Malaysia PM calls for snap elections
An election must be held within 60 days of the dissolution of parliament
Malaysia's prime minister dissolved parliament on Monday to clear the way for snap elections in a bid to restore political stability as the country emerges from the ravages of Covid-19 and a multi-billion dollar corruption scandal.
Elections could be held within weeks following Prime Minister Ismail Sabri Yaakob's announcement.
Polls were not due until September next year but Ismail faced intense pressure from within his United Malays National Organization (UMNO) party to dissolve parliament and secure a strong mandate in early elections.
It held a slim majority in the just-dissolved parliament.
"Yesterday I met the king ... and I sought his permission to dissolve the parliament. And the king agreed to my request to dissolve parliament today," Ismail said in a televised address to the nation following his audience with Sultan Abdullah.
"I hope the people will use their votes wisely to vote for stability, economic growth and harmony in the country," he said, referring to the mainly Muslim but multi-racial Southeast Asian nation.
No date has been given for the election, but under the constitution polls must be held within 60 days following the dissolution of parliament.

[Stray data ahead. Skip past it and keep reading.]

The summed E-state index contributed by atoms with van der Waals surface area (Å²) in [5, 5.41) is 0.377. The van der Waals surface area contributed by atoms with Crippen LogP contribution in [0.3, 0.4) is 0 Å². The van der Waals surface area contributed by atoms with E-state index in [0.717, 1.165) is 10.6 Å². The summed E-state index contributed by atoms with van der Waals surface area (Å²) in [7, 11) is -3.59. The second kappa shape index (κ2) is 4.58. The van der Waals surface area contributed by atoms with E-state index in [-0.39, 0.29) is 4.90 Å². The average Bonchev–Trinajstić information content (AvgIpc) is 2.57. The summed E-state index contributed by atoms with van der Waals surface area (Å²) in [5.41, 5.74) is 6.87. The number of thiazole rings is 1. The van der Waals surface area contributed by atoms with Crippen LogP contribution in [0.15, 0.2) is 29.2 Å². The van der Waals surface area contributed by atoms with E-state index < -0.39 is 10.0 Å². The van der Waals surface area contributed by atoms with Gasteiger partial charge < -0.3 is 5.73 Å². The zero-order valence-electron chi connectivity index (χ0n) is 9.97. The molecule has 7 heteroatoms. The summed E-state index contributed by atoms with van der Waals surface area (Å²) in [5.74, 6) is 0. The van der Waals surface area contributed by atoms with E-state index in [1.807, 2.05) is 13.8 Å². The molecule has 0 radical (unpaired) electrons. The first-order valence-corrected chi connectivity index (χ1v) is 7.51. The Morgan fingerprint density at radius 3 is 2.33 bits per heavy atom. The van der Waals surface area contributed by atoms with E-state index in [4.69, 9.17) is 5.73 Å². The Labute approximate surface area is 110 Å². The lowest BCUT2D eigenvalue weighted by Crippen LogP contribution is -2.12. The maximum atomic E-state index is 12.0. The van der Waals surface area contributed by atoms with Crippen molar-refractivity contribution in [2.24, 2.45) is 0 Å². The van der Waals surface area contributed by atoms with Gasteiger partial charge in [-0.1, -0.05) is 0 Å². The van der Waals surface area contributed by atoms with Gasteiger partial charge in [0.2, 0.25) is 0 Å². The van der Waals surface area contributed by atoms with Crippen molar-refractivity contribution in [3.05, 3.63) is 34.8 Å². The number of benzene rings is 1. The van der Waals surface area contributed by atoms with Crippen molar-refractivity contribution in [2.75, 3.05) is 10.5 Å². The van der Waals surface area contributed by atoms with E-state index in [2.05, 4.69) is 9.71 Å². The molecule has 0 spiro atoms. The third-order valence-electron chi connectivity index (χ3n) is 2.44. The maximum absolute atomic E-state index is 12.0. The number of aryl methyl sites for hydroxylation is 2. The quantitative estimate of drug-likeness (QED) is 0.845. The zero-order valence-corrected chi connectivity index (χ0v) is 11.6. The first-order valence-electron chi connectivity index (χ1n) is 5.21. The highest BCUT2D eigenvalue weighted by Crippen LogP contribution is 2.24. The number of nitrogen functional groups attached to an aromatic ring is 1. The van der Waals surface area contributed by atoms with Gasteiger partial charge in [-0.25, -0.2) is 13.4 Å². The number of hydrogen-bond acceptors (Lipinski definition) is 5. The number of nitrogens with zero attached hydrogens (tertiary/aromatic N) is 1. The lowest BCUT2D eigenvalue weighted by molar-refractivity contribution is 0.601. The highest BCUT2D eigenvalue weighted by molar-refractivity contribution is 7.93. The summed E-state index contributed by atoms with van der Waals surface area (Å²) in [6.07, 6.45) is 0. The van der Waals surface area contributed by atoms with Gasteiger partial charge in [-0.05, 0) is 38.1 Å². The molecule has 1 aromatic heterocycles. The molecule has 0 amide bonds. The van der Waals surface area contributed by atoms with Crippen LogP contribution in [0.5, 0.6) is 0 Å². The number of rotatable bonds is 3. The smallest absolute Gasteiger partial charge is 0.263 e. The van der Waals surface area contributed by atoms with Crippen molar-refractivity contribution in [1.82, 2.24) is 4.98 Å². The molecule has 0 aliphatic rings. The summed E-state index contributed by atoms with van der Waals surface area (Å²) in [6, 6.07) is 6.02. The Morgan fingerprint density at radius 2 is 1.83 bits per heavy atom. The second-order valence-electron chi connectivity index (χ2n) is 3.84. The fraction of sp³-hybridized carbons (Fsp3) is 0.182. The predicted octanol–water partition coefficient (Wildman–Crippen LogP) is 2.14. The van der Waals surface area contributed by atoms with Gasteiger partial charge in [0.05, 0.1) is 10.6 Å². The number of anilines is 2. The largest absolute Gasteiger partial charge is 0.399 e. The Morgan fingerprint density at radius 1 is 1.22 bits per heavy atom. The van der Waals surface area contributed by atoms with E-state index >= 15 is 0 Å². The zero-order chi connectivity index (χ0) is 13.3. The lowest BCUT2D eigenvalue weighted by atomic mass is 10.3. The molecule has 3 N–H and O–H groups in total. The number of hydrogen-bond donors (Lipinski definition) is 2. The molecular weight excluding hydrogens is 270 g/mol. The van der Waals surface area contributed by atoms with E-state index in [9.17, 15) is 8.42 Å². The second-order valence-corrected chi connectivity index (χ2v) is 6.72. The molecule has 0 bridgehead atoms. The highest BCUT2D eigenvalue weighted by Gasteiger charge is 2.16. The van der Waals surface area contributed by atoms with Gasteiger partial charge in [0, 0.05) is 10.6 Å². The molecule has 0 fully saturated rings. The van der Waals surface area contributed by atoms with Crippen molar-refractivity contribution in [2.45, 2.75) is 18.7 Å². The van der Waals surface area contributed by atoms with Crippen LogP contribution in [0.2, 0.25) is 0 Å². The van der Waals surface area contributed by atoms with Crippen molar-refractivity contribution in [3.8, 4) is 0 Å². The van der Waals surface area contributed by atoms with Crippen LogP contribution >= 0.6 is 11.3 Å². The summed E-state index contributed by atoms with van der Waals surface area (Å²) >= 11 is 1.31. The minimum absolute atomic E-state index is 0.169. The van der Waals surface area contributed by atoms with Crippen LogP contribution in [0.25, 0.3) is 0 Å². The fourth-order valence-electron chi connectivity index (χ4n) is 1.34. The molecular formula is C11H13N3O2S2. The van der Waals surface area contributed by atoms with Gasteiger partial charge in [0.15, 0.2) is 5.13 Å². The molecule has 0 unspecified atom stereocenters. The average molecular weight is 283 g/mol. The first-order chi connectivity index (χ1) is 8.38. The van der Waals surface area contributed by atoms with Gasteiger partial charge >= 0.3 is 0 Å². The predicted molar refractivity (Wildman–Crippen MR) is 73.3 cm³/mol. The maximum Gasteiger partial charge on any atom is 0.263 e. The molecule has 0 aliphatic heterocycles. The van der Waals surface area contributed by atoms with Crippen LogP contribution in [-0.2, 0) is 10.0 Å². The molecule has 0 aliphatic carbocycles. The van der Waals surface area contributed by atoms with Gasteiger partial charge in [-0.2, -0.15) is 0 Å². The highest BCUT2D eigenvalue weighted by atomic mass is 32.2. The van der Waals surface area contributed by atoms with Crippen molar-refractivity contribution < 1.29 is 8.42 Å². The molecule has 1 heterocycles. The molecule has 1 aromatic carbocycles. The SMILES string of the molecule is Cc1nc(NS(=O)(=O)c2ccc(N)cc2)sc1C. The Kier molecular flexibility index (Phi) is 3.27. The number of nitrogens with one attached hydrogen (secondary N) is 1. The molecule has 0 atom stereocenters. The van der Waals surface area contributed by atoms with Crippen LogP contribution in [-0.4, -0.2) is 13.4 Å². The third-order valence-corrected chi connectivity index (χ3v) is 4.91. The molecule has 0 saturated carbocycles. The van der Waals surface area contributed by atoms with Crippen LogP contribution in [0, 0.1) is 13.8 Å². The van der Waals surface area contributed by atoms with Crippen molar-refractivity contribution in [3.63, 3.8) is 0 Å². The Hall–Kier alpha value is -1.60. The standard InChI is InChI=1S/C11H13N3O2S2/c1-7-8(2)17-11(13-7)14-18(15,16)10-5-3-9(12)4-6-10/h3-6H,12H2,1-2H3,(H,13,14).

The dissolution came days after the government unveiled a populist budget that included a few billion dollars worth of cash handouts and a cut in personal income taxes.
Malaysia has been in political turmoil since the last national elections in 2018 when a reformist pact steered by ex-leader Mahathir Mohamad overwhelmingly defeated an alliance led by UMNO, the main party that ruled the country for more than 60 years.
Then incumbent Najib Razak, who was embroiled in a scandal where billions of dollars were alleged to have been looted from the 1MDB sovereign wealth fund, was ousted as prime minister.
He was later convicted of corruption following a lengthy trial and started serving a 12-year jail term in August for the initial batch of charges. He faces more charges that could put him in jail longer.
Hopes for stability after Najib's ouster faded quickly, however, as Mahathir's government collapsed after 22 months due to bitter infighting.
He was succeeded by his former right-hand man Muhyiddin Yassin, but growing public anger over his handling of the pandemic forced him to resign less than two years after he took office, and Ismail was named Malaysia's new leader.
Ismail's rule has been relatively peaceful after he signed a truce with the country's opposition to allow the government to focus on recovery after the worst of the pandemic.
Analysts said the elections will hopefully give the next government a stronger mandate to shepherd the country over a five-year term.
"The significance of these polls is that this is the first general election since Covid-19, so it's very much an election to select a government to steer Malaysia back to political stability," James Chin, a professor of Asian studies at the University of Tasmania, told AFP.
"People are looking for political stability. People are just sick and tired of the three governments Malaysia had since 2018. And people realize that for the government or for the country to move forward, you need political stability."